Speaking with children, it is evident that in these scenarios they are re-traumatized daily not just by the conflict, but by reliving the separation – One child in a recent interview disclosing that they are reminded that their parents hate each other every day and every day is another reminder that they are separating. Further, there is uncertainty every day as she and her sibling never know where they are going to end up living and with whom. In this scenario the child was aware that her parents fight over her and her sibling, and vocalized that she felt to a degree responsible – The externalized and internalized outcomes of this already evident in the child’s functioning as this state of limbo and delay of the inevitable meant the child was not able to move forward in emotionally processing the separation in a healthy way.

It could be argued that even in scenarios where there is moderate to low conflict that these residential options should be temporary at best. Further, moving forward towards a healthier disengaged residential arrangement may provide benefits for everyone involved. The longer the arrangement goes on, high conflict parents will inevitably find ways to sabotage the other parents parenting time. The end result is that the home, which was originally supposed to be a supporting factor for the kids and the rationalization for the arrangement, is now a place of diminished safety where the child may be at emotional risk in every room.

For parents entering these types of arrangements, it may be useful to consider a number of things. Firstly, that it takes significant planning to be successful in these arrangements and to make the arrangement supportive for the children. As parents, you will have to redefine and negotiate boundaries with each other and the children. It goes without saying that co-parents can create confusion for the children, especially if it has been made clear that only one parent is acting as parent on any given day – having to explain to a child who needs you that you can’t address that issue because it’s the others parent’s day will not be beneficial to them or your relationship in any way. Another consideration is a co-parent’s ability to stick to the nesting arrangement so that a parent does not show up during another parent’s parenting time resulting in confusion as well as conflict. And what of new partners, extended family, and other people who may come and go through the home? The list of considerations is lengthy and for high conflict parents, no issue is too small to be overlooked.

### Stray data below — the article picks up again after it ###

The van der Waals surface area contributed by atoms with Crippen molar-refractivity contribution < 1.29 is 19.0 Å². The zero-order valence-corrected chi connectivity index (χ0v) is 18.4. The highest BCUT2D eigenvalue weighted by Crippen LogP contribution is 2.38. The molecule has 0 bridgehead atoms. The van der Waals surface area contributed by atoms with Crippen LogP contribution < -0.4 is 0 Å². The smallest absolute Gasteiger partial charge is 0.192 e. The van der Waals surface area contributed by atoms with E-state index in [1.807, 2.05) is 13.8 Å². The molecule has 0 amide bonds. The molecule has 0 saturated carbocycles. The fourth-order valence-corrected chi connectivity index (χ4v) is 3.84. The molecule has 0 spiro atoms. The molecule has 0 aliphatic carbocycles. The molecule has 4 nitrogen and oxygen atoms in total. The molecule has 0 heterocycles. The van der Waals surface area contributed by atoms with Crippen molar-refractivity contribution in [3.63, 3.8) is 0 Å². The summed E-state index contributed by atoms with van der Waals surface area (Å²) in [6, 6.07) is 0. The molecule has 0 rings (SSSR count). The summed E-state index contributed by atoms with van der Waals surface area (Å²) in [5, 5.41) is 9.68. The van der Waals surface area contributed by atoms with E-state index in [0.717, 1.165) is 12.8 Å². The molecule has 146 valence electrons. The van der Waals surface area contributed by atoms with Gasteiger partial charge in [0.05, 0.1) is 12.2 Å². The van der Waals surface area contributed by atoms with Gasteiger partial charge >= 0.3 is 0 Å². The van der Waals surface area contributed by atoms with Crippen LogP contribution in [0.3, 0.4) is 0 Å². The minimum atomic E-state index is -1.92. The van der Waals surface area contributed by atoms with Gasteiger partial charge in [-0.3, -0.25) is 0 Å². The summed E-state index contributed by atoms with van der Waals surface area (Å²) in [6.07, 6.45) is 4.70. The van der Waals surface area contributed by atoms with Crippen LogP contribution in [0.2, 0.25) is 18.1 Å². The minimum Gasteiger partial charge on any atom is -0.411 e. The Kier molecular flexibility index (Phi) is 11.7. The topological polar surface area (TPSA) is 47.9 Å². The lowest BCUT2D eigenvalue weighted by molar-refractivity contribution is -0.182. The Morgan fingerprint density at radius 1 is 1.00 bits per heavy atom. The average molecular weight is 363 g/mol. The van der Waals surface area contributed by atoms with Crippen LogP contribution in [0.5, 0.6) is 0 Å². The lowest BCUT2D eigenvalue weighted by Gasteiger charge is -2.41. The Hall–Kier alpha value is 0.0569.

Again, this is not to say cohabitating after separation or nesting is always bad. Simply that one must be cautious in choosing to implement them, especially in the presence of certain factors, especially high conflict. Working with a mediator or mental health professional with expertise in this area may be of major benefit for parents considering navigating these tricky arrangements. In any event, separating parents should ask some direct questions of themselves. Mainly, if you want to separate and the situation is so bad, why remain in the same residence? Why keep yourself locked in that dynamic? And most importantly, why model this to your children? And If there is any doubt about your or the other co-parents ability to implement the arrangement in a healthy and supportive way, seek out the assistance of a trained professional as sometimes decisions made with the best intentions, or out of a sense of perceived necessity, may have unknown consequences, especially for children.


Jared is a registered social worker and an accredited family mediator with the Ontario Association for Family Mediation. Jared has a diverse professional and practice history, and has applied his skills in numerous community and clinical settings, including the Centre for Addiction and Mental Health, Frontenac Youth Services, and the Distress Centre of Toronto.